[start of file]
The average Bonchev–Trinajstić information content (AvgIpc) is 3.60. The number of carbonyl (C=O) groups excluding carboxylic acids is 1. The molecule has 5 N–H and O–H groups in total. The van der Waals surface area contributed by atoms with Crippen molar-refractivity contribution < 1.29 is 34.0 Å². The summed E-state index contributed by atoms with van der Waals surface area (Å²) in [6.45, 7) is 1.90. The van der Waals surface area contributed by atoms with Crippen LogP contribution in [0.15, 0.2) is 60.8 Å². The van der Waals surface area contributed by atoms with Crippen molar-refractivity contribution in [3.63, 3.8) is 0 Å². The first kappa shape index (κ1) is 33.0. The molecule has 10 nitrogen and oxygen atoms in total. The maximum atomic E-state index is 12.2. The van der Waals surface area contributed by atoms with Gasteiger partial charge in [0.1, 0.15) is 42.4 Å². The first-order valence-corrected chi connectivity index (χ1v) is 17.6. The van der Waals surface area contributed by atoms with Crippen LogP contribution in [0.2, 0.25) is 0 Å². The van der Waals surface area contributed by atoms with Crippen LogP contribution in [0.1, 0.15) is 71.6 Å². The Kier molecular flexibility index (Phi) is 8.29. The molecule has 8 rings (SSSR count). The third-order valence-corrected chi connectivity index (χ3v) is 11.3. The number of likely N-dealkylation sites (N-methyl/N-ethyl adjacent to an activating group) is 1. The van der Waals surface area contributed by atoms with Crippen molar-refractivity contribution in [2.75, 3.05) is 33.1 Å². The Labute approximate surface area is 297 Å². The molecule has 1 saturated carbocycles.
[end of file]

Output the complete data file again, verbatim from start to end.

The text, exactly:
The average Bonchev–Trinajstić information content (AvgIpc) is 3.60. The number of carbonyl (C=O) groups excluding carboxylic acids is 1. The molecule has 5 N–H and O–H groups in total. The van der Waals surface area contributed by atoms with Crippen molar-refractivity contribution < 1.29 is 34.0 Å². The summed E-state index contributed by atoms with van der Waals surface area (Å²) in [6.45, 7) is 1.90. The van der Waals surface area contributed by atoms with Crippen LogP contribution in [0.15, 0.2) is 60.8 Å². The van der Waals surface area contributed by atoms with Crippen molar-refractivity contribution in [3.63, 3.8) is 0 Å². The first kappa shape index (κ1) is 33.0. The molecule has 10 nitrogen and oxygen atoms in total. The maximum atomic E-state index is 12.2. The van der Waals surface area contributed by atoms with Gasteiger partial charge in [0.1, 0.15) is 42.4 Å². The first-order valence-corrected chi connectivity index (χ1v) is 17.6. The van der Waals surface area contributed by atoms with Crippen LogP contribution in [0.2, 0.25) is 0 Å². The van der Waals surface area contributed by atoms with Crippen LogP contribution in [0.1, 0.15) is 71.6 Å². The Kier molecular flexibility index (Phi) is 8.29. The molecule has 8 rings (SSSR count). The third-order valence-corrected chi connectivity index (χ3v) is 11.3. The number of likely N-dealkylation sites (N-methyl/N-ethyl adjacent to an activating group) is 1. The van der Waals surface area contributed by atoms with Crippen molar-refractivity contribution in [2.75, 3.05) is 33.1 Å². The Labute approximate surface area is 297 Å². The molecule has 1 saturated carbocycles.